Close: Through the Labyrinth of Friendship

The movie reminds us that the line between friendly affection and a romantic attraction is a fine one
Close: Through the Labyrinth of Friendship

The world today cherishes friendships because we are certain how it is one of the few things that gives meaning and value to our survival. It is a profound and fundamental part of our human experience. At any point of time, when we come of age, we realize that the universe is full of complexities and uncertainties and that navigating them is a hard task when done alone. At times like this, friendships become the rare vessels of companionship that ferry you to the other side of the shore. But what happens when this powerful human connection is abruptly, but unintentionally, severed and you have no choice but to deal with the aftermath alone? 

Lucas Dhont’s 2022 film Close, is a coming of age story that speaks to the universal experience of growing up with the innocence of friendships and the responsibilities of nurturing the same when faced with the treacherous waves of societal norms. The movie is poignant in the way it explores the forced transition from childhood to adolescence without the supportive hand of friendship. Within this tale, we encounter Leo and Remi, two teenage boys whose bond transcends limitations, enabling them to revel in the boundless freedom of their friendship. Their connection flows effortlessly, untethered by the outside world, evoking a sense of refreshing nostalgia for the bygone era of authentic camaraderie. Within the purity of their friendship, they exist as kindred spirits, inseparable to the point where they may be mistaken for siblings.

Close: Through the Labyrinth of Friendship
We Have Become More Interested In The Performance Of Masculinity: Lukas Dhont

The innocence of same-sex friendships and affections and how it can occasionally be misinterpreted for romantic attraction is the main idea of the movie. But it is the intentional loss of a friendship and the regret that follows which forms the heart of this movie. When exposed to the world outside their cherished sanctuary, the boys are asked, “Are you both together?”, a question that makes one of them visibly uncomfortable and conscious of whether their friendship is romantic or platonic. They are forced to confront the societal norms that dictate how they should interact and behave with one another or they will be met with the ominous critical eyes of the others. This causes a chasm in their bond, one that only regrets fills in much later.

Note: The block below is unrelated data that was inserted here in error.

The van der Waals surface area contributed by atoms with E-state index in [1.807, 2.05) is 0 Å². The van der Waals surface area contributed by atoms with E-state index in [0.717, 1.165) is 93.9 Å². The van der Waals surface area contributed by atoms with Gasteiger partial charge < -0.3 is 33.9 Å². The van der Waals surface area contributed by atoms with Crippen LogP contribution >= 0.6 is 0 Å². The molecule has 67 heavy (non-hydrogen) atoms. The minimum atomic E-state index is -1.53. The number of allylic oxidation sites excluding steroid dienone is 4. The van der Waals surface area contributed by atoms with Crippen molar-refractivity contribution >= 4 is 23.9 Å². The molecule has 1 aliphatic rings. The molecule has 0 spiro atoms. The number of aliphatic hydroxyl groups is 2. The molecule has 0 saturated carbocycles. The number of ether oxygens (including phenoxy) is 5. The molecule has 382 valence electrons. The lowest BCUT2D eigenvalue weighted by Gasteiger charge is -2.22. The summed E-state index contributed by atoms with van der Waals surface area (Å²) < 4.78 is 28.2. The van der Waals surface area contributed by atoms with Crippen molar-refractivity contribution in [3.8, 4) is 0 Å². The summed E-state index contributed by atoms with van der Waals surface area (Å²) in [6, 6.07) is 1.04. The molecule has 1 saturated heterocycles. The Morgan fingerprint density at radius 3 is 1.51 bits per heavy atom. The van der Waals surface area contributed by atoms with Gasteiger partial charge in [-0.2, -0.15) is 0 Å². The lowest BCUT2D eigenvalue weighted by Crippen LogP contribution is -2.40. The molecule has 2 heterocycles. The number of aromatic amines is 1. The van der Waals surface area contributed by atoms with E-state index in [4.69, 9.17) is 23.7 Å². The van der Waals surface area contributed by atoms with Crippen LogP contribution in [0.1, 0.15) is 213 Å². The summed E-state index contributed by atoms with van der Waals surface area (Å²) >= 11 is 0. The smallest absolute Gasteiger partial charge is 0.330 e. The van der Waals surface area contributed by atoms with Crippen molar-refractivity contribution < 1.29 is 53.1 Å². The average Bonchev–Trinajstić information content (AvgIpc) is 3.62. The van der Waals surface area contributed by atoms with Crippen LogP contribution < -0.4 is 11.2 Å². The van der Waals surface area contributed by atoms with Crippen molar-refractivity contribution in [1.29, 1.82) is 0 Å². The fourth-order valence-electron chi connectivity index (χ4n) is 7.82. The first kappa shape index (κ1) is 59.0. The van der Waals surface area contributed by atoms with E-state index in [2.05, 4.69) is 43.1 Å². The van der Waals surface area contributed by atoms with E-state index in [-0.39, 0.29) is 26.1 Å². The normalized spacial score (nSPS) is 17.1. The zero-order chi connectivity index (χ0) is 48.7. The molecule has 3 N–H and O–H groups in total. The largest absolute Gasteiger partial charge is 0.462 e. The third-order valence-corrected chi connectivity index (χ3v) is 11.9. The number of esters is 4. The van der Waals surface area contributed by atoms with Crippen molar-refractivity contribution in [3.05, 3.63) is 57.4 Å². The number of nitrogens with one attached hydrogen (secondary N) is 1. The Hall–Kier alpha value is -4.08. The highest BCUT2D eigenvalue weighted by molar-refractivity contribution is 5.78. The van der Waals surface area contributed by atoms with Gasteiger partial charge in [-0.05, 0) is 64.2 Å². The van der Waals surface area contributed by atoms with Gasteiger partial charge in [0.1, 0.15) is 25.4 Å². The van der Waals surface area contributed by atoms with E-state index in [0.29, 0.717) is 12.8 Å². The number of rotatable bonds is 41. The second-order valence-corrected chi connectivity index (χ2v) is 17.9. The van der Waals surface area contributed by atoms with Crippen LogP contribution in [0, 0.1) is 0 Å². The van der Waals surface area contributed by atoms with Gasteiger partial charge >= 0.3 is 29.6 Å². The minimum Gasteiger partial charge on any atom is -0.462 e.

Watching the movie unfold, I was reminded of how difficult the initial years of adulthood are. It is a time of questioning and experimentation, a tumultuous episode when the pressure to fit in and conform is at its highest. The film captures this beautifully, with the boys grappling with their own emotions, trying to find answers to the nature of their friendship. Léo finds himself experiencing a strange insecurity as his very sense of self undergoes scrutiny. The purity of his childlike innocence dissipates irreversibly, making space for a range of confounding emotions that elude his comprehension. These testing times make Leo believe that perhaps it is better to keep a safe distance than to give way to criticism. The slow and sudden breakup leaves Remi in disarray as he tries in more ways than one to rebuild their friendship but all in vain.